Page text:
France ends three-strikes internet piracy ban policy

Illegal download
Image caption The three-strikes scheme had been criticised as being expensive to run and ineffective

France has halted an anti-piracy policy that threatened persistent offenders with internet bans.

A law passed by the previous government had let local courts suspend copyright infringers' connectivity for up to a month if they were caught three times.

It was supported by the entertainment industry, but France's current culture minister had said that she thought the penalty was "disproportionate".

File-sharers still face fines of up to 1,500 euros ($1,923; £1,292).

The government added that it would now focus its efforts on sites that made money from offering illegally copied content rather than individual users.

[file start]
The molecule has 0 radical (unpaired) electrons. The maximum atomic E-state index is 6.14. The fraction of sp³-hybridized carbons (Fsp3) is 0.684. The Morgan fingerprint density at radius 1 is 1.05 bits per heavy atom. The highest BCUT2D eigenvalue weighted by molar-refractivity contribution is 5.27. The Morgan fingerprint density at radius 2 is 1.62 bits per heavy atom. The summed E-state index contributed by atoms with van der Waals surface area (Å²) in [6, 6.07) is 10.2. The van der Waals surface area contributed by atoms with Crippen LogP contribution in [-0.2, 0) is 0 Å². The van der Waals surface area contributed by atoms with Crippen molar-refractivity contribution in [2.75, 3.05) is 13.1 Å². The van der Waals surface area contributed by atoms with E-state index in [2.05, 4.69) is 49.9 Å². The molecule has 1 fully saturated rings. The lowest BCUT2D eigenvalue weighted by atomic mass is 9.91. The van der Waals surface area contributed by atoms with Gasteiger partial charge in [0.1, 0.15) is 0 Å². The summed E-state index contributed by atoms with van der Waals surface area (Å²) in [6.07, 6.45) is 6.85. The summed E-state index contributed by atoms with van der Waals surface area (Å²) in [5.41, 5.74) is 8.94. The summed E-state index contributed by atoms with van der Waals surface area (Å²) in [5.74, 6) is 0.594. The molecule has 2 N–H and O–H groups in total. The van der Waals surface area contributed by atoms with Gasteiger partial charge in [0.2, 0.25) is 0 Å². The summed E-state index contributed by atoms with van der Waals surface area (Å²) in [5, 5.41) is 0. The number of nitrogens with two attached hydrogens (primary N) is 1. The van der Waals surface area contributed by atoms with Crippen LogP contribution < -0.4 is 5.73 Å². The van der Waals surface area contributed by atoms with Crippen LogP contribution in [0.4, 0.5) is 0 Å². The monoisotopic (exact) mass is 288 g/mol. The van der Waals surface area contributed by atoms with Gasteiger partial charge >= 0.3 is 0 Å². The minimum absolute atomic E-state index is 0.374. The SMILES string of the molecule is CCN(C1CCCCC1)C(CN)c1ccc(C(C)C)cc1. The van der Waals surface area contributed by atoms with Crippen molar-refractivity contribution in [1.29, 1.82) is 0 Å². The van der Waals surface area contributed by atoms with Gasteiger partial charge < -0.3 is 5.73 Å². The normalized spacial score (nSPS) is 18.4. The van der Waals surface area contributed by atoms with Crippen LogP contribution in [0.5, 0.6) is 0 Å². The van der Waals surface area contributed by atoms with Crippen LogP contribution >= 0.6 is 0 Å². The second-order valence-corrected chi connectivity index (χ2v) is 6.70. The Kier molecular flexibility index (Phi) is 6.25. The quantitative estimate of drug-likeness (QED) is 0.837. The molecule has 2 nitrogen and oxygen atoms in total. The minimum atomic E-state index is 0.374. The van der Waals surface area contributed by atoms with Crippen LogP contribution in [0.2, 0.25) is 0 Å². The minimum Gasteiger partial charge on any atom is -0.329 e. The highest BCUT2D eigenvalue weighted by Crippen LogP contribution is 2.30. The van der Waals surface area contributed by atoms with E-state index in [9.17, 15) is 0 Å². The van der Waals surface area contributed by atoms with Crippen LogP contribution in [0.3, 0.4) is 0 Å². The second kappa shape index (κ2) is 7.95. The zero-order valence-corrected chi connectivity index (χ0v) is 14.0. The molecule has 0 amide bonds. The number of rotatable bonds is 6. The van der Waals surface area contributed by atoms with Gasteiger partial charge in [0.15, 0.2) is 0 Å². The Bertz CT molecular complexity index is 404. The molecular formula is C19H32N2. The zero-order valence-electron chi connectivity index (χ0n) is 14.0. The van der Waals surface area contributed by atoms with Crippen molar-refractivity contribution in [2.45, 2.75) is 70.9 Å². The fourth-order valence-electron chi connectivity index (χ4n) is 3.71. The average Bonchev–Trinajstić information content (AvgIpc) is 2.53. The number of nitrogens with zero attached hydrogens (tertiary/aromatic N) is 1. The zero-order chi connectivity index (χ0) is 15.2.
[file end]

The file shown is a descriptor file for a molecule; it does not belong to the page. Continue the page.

One suspension

Under the previous scheme, a state agency, known as Hadopi, sought out individuals guilty of illegally copying content and sent them warning emails and letters.

If the first two messages were ignored, the agency could summon the suspected offender to an interview - and if it still was not satisfied it referred them to a judge.

A report published in February revealed 1.6 million first warnings and 139,000 second warnings had been sent out and 29 cases had been passed to the courts.

However, to date the judges have only ordered one person's net access to be suspended - a 43-year-old accused of copying music by Rihanna, the pop group Collectif Metisse and the French movie Heartbreaker.

The ruling said he should be cut off from the net for 15 days.

A government-commissioned study last year recommended that Hadopi be scrapped altogether and its powers transferred to another regulator to help save costs.

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